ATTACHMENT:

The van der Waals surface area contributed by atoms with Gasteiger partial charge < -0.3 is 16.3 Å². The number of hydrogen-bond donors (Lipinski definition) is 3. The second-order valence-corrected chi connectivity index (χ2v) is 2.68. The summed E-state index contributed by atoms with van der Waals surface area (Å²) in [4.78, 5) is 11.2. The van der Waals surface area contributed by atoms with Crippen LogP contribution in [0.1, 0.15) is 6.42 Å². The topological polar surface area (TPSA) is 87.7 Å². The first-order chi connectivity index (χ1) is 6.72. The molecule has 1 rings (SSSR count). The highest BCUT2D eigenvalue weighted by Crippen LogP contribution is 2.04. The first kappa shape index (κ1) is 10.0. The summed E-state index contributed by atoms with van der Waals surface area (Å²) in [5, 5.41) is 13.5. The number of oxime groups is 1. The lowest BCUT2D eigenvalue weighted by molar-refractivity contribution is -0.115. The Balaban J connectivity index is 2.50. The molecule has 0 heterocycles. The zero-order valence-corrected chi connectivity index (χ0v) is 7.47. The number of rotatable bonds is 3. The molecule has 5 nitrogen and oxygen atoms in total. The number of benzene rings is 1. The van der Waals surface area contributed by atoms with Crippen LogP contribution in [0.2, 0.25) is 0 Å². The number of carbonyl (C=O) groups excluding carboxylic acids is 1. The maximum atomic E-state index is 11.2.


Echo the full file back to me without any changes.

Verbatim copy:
The van der Waals surface area contributed by atoms with Gasteiger partial charge < -0.3 is 16.3 Å². The number of hydrogen-bond donors (Lipinski definition) is 3. The second-order valence-corrected chi connectivity index (χ2v) is 2.68. The summed E-state index contributed by atoms with van der Waals surface area (Å²) in [4.78, 5) is 11.2. The van der Waals surface area contributed by atoms with Crippen LogP contribution in [0.1, 0.15) is 6.42 Å². The topological polar surface area (TPSA) is 87.7 Å². The first-order chi connectivity index (χ1) is 6.72. The molecule has 1 rings (SSSR count). The highest BCUT2D eigenvalue weighted by Crippen LogP contribution is 2.04. The first kappa shape index (κ1) is 10.0. The summed E-state index contributed by atoms with van der Waals surface area (Å²) in [5, 5.41) is 13.5. The number of oxime groups is 1. The lowest BCUT2D eigenvalue weighted by molar-refractivity contribution is -0.115. The Balaban J connectivity index is 2.50. The molecule has 0 heterocycles. The zero-order valence-corrected chi connectivity index (χ0v) is 7.47. The number of rotatable bonds is 3. The molecule has 5 nitrogen and oxygen atoms in total. The number of benzene rings is 1. The van der Waals surface area contributed by atoms with Crippen LogP contribution in [0.2, 0.25) is 0 Å². The number of carbonyl (C=O) groups excluding carboxylic acids is 1. The maximum atomic E-state index is 11.2.